Here is today's summary of economic development news, a free service of the Economic Development Partnership of Alabama, representing Alabama's private sector investment in economic development.  If you enjoy NewsFlash, thank an EDPA Partner.


In this issue:



Survey looks for job clues

By Robert Palmer Staff Writer | 

April 12, 2015 

The Shoals area is still trying to recover from the loss of more than 1,000 jobs in the past year.


Beginning this week, a major first step toward replacing those jobs will be taken with a survey that should provide information on existing labor force skills and the training needed to make the area more attractive to businesses.


"The biggest part of the information will look at the skills gap in the existing workforce," said Keith Jones, executive director of the Northwest Alabama Council of Local Governments (NACOLG).




[Times Daily]



How 3-D Printing Is Going Out of This World Researchers explore ways to build objects in space; lunar dust as ink

Dutch television producers chose 100 contestants in February to vie for a one-way trip to Mars. If all goes as advertised, winners might be landing there sometime in 2027. They'll quickly need permanent shelter. The nearest Home Depot will be 140 million miles away. The only readily available construction material on Mars is sand.


That might be all they need if a plan by Niki Werkheiser and her engineering team at NASA's Marshall Space Flight Center works out. They are experimenting with a 3-D printer that would make bricks suitable for airtight buildings and radiation-proof shelters using the grit that blows across Mars's red surface.


In Huntsville, Ala., Ms. Werkheiser, NASA's 3-D print project manager, is starting to print curved walls and other structures using imitation Martian sand as an ink. Engineers at the European Space Agency are exploring ways to use lunar dust as an ink to print out an entire moon base. London-based architects Foster + Partners have designed a printable lunar colony.







Remington's Alabama plant is running, and the first gun is ...

on April 10, 2015 

Alabama's new Remington firearms plant is up and running, and the first gun to bear the Huntsville stamp is a pocket .380-cal. pistol being marketed to women as well as men.


That's the word from the NRA Annual Meeting in Nashville Friday where Remington proudly showed off the small semi-automatic model RM380 with "Huntsville" stamped on the right side.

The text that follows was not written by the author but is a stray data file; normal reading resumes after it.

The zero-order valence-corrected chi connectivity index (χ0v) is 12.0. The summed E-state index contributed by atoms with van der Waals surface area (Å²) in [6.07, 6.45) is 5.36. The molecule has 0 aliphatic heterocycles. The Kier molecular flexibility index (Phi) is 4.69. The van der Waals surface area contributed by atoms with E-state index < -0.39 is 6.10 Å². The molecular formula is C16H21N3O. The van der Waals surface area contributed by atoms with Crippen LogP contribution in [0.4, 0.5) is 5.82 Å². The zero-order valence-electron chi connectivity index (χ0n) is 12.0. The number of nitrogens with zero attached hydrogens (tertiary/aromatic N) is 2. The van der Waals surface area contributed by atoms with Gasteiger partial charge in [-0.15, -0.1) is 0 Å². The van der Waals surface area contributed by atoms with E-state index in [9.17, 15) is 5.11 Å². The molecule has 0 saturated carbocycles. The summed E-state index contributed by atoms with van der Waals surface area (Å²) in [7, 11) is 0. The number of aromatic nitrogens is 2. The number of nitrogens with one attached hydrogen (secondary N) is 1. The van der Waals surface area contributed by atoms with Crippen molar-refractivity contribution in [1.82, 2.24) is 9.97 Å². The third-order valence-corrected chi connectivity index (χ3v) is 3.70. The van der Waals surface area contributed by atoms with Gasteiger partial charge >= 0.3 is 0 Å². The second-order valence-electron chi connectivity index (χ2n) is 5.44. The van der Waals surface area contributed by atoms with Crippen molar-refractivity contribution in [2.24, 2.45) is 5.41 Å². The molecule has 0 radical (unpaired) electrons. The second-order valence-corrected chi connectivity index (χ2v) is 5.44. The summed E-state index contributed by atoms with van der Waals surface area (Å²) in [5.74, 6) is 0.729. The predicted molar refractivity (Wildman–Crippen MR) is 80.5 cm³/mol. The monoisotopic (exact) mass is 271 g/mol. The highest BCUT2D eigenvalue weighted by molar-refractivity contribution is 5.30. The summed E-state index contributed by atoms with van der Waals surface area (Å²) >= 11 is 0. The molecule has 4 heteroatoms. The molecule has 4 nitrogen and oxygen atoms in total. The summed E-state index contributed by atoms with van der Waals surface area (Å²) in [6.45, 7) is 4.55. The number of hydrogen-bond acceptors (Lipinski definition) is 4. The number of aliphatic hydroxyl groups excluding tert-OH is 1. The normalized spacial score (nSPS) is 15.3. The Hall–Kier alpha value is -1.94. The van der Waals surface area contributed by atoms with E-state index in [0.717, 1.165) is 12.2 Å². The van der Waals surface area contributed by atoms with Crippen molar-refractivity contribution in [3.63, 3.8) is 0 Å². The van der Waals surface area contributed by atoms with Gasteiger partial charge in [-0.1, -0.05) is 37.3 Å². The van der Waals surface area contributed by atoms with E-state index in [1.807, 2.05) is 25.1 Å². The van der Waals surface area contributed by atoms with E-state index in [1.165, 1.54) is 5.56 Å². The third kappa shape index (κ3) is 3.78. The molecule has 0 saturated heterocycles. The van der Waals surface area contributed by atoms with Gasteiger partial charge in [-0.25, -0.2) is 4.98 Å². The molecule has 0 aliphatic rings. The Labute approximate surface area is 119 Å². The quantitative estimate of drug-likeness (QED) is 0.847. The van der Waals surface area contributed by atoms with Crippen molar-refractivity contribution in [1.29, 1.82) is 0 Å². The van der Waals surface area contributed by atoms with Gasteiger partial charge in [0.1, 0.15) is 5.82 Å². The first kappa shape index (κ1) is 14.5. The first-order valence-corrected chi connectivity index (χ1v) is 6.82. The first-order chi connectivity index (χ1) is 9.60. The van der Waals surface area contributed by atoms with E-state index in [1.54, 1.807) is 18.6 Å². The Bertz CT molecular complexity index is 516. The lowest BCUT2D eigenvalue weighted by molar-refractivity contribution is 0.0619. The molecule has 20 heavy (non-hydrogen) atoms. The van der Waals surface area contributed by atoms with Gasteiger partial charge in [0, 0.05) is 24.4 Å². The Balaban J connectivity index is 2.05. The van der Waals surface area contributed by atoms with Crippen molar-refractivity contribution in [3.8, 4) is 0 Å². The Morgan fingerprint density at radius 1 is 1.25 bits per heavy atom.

The pistol, which holds six cartridges in a magazine with room for a seventh in the chamber, is apparently also being made in Charlotte, N.C., if a giant poster for the handgun is evidence. The picture shows the new handgun with "Charlotte" stamped on its side.







Birmingham's first health care hackathon aims to solve state's health woes

on April 12, 2015 

A mentor at Birmingham's first health care "hackathon" asked a team working on chronic health whether they could borrow techniques from an unlikely source - the beer industry.


"How does Miller Lite get people to stop drinking Budweiser?" he asked.


Unlocking that question could potentially lead to better strategies to get people to eat healthier, exercise and stop smoking. Changing patient behavior is one of the hardest problems in healthcare, and also the one with the biggest potential for improving the state's dismal health statistics. Obesity, diabetes, stroke and heart disease affect much of the state's population and account for many premature deaths.







More growth ahead for Prattville

Brad Harper
April 11, 2015

Prattville finally ran into something that can slow down its breakneck speed of growth. The weather.


The hope was to have a ribbon-cutting for the new $2.3 million Lemak Sports Medicine and Drayer Physical Therapy building on April 1, but a rough patch of weather delayed the opening until May. The nearly finished building sits in an already bustling hub between Mellow Mushroom and Firestone, across from Home Depot.


Not far away, construction workers slogged through a muddy Tuesday putting up the structure for a 20,000-square-foot Brewbaker Motors dealership that opens this fall. That 14-acre site was one of the few big spaces still available along that stretch of Cobbs Ford Road, an area that has become one of Alabama's hottest business targets.





[Montgomery Advertiser]


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